Elmore Leonard, whom I put first because I’ve read him most recently. There is no one better at catching the flavor of places and peoples through using their patois.
Thomas Mann, whose Joseph and His Brothers is the nonpareil of epic novels, indeed, may be the best work of prose fiction ever written. (I consider Shakespeare’s plays to be poetry.)
William Faulkner, whose apocryphal Yoknapatawpha County was in my youth as familiar to me as any place I’ve ever lived, and who made me realize what power words have. Faulkner’s short fiction is matched only by Mann’s.
Ernest Hemingway, whose The Sun Also Rises surpasses any novel I’ve read in the way he put words down on paper; for a large part of my formative years I read this book every eighteen months or so.
Albert Camus, whose novel, The Plague, touches my heart beyond any prose I’ve read.
Carlos Castaneda, whose first four books (fiction? non-fiction?) blew out the corners of my imagination.
Aeschylus, whose Oresteia made me understand what drama is.
E. E. Cummings, who demonstrated that a seemingly mined-out convention, the sonnet, could be fresh and new in the hands of a master.
W. B. Yeats, whose corpus is the standard by which I judge all modern poets.
Here are some other likes and dislikes:
To cook: it’s the bead game, it’s a challenge, it is manic and relaxing at once. I bake all my own (sourdough) bread and make a mean soufflé.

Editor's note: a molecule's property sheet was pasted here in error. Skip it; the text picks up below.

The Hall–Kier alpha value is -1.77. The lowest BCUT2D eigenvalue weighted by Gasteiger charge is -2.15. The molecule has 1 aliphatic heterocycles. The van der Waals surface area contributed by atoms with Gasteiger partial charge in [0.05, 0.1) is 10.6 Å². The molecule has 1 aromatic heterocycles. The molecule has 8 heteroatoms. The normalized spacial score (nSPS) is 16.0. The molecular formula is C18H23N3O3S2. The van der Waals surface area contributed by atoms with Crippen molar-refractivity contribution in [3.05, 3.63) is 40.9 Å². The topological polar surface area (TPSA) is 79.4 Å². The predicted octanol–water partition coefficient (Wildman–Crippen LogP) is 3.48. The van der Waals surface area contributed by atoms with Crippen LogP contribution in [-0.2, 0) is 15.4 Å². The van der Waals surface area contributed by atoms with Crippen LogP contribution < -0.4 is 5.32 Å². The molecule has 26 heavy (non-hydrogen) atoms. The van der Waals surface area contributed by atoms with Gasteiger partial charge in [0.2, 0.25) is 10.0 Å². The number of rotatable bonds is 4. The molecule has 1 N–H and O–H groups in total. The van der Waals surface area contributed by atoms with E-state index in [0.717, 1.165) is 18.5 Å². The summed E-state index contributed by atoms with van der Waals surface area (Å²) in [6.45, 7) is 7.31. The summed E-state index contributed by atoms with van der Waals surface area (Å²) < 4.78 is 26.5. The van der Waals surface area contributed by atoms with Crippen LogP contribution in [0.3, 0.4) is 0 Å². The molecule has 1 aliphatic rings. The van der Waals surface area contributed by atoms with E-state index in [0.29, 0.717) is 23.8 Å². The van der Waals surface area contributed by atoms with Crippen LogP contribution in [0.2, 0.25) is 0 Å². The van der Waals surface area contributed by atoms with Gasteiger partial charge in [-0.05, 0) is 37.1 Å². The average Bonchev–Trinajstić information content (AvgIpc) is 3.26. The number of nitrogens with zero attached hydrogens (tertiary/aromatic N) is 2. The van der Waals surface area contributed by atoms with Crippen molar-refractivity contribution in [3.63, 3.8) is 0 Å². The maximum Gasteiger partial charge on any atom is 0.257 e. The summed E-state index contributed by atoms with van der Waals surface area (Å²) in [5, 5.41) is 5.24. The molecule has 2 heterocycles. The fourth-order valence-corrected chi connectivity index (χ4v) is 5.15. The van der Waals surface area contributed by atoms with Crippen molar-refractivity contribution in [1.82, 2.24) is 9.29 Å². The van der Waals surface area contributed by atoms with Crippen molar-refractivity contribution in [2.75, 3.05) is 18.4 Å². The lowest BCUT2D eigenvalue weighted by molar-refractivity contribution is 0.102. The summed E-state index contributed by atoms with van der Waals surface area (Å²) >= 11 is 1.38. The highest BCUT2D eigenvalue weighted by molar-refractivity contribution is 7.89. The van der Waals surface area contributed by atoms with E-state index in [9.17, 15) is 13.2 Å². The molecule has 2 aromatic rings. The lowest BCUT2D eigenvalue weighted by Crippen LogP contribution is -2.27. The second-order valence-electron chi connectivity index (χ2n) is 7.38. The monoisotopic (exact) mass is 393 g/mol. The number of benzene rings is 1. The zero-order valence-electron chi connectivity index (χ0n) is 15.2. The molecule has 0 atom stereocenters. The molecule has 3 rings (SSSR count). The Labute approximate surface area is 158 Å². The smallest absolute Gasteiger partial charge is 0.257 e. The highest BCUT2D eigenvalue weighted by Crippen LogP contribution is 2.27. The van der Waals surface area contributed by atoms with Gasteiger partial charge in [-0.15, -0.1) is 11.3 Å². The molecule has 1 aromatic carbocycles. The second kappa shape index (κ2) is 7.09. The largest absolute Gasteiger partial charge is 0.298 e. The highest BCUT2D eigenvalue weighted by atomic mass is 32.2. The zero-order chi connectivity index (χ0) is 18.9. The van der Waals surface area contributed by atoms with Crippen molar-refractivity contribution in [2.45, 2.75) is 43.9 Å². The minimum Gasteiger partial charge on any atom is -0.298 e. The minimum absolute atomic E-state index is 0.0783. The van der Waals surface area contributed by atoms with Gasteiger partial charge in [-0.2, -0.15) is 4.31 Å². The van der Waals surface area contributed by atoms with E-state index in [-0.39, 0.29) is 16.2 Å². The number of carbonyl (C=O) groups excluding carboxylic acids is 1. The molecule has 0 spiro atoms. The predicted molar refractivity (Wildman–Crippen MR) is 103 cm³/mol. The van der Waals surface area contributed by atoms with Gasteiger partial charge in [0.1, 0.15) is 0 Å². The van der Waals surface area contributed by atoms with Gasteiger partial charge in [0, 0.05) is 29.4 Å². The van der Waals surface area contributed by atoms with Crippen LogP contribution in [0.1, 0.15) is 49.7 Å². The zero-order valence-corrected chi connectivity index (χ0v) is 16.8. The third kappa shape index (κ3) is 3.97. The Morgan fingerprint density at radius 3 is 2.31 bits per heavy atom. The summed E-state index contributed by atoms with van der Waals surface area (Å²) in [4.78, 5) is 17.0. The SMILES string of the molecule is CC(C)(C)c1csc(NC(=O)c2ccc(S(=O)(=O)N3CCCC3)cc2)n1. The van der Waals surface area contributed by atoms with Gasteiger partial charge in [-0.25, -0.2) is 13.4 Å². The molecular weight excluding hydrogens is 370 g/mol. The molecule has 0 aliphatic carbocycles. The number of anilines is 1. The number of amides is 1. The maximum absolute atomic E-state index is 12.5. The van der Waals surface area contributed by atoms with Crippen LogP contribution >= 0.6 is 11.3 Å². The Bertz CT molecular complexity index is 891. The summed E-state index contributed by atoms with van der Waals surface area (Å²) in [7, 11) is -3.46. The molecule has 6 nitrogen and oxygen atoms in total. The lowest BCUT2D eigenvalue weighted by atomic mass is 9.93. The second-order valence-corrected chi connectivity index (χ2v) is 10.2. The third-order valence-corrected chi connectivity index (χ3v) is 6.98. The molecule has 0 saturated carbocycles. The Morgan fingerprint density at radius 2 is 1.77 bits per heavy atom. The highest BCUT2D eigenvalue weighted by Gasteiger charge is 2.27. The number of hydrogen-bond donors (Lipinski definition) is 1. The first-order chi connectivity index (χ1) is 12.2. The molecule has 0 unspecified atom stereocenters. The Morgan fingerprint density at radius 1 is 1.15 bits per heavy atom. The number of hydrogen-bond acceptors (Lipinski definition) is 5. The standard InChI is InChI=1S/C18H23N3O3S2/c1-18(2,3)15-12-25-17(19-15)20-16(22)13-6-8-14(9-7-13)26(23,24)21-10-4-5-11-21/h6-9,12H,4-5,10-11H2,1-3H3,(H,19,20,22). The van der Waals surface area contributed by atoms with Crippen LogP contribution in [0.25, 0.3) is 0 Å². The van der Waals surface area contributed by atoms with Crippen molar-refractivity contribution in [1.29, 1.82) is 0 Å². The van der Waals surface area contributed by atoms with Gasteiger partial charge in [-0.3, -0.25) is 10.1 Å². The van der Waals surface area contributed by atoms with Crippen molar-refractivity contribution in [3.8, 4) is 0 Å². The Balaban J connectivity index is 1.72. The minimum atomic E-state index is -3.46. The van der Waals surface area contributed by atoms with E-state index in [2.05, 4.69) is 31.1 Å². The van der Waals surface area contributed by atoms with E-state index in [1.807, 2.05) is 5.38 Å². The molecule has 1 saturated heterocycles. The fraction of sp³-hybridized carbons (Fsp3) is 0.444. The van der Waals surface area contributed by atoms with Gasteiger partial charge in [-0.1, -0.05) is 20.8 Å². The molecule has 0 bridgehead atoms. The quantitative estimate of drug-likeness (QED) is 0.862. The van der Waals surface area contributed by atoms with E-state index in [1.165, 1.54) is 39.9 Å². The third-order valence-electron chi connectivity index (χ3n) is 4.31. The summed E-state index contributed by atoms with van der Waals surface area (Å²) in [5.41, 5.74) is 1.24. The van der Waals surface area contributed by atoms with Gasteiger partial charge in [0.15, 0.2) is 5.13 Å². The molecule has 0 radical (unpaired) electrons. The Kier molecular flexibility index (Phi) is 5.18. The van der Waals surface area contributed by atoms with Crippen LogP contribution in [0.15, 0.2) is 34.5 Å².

My favorite movies: Black Orpheus and Shoot the Piano Player, with 8½ Some Like It Hot, Treasure of Sierra Madre and Chushingura not far behind.
My favorite music: almost anything but Rap and the heaviest of Rock and Roll—Allison Kraus to Denny Zeitlin, with Chopin, Beethoven and The Beatles thrown in for good measure. But if I were shipwrecked with the work of just one person, it would have to be Bach’s.
Writing is both a therapy and my compulsion. In 2011 I published eight novels, some started back in the Eighties, four completed last year, two started and finished in 2011. For a list of extant works, click here.

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Reviews

Review by: Zacharias O'Bryan on July 26, 2011 :
What a strange and interesting book. The protagonist, a successful, hardworking small-town master (maestro) mechanic has it made--complete with two wives... but it's all too complex, too precarious, to last. His escape into the wilderness when it all breaks down comprises the guts of the book, and the reader is invited to join him on this metaphoric trek. Like so much literature set in Latin America, there's a touch of magic realism, but we needn't be fantasy buffs to follow it.

Having personally spent a great deal of time in Mexico, and having fallen in love with Mexico's culture and life view, I was delighted to discover RIGOBERTO AND HIS TWO WIVES. Many European-Americans (including D.H. Lawrence, Graham Greene, and John Steinbeck) have painted literary portraits of the soul of Mexico. Angus Brownfield's contribution to the canon rates among my favorites.
(reviewed within a month of purchase)